By Ryan McMaken
The Fed announced Wednesday that, as expected, it will not change the target Federal Funds Rate. This follows last month's rate change when the Fed increased its target rate from 0-0.25 up to 0.25-0.50, which was the first increase in seven years.
Wednesday's lack of action thus leaves the target rate near what are historic lows:
Given that the markets expected no change, there was little reason to expect any big movements in the markets, but according to observers in the financial media, the Fed's statement is being interpreted as pessimistic, which drove down markets further.
We've known for years that the Fed has been ill-at-ease with the overall state of the economy, of course. If the Fed had thought the economy was doing well, it would have raised rates long ago. December's rate hike came in many ways as an attempt to send the message that, yes, the economy is strong enough to warrant a rate hike.
But the Fed knows that even with a 0.25 percent hike, it's pressing its luck given the extensive reliance of the current global economy on easy money.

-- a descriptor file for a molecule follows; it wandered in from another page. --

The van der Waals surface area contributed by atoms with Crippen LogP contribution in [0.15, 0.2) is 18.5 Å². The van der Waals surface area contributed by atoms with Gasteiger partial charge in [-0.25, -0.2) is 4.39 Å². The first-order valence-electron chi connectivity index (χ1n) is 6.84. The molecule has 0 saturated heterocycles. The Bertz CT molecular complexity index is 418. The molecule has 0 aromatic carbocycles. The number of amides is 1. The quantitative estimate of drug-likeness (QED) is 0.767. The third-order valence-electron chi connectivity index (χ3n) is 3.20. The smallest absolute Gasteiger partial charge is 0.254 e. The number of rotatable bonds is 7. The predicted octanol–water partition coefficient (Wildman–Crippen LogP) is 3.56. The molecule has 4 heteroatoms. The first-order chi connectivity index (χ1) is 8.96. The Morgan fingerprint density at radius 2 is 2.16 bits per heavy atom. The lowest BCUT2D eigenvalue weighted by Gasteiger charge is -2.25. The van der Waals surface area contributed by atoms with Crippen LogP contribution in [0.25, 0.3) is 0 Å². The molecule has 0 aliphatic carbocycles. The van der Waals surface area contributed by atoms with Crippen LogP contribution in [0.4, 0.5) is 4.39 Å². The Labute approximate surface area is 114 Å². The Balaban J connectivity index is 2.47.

Indeed, even when markets began to suspect that the Fed might raise rates, the Dow Jones headed down. As early as August, when it seemed that the Fed might raise rates at its September meeting, the DJIA began to fall. The Fed chickened out in September, but eventually followed through in December. The market subsequently had one of its worst New-Year openings in decades:
Where does the Fed go from here? It seems plausible that any additional rate cut would be seen as a sign that the economy is weakening. Which could itself cause deflation. On the other hand, an additional rate hike would cause deflation as well, for other reasons.
So, maybe we should just check back with the Fed in seven years and see what's new.
Disclosure: No positions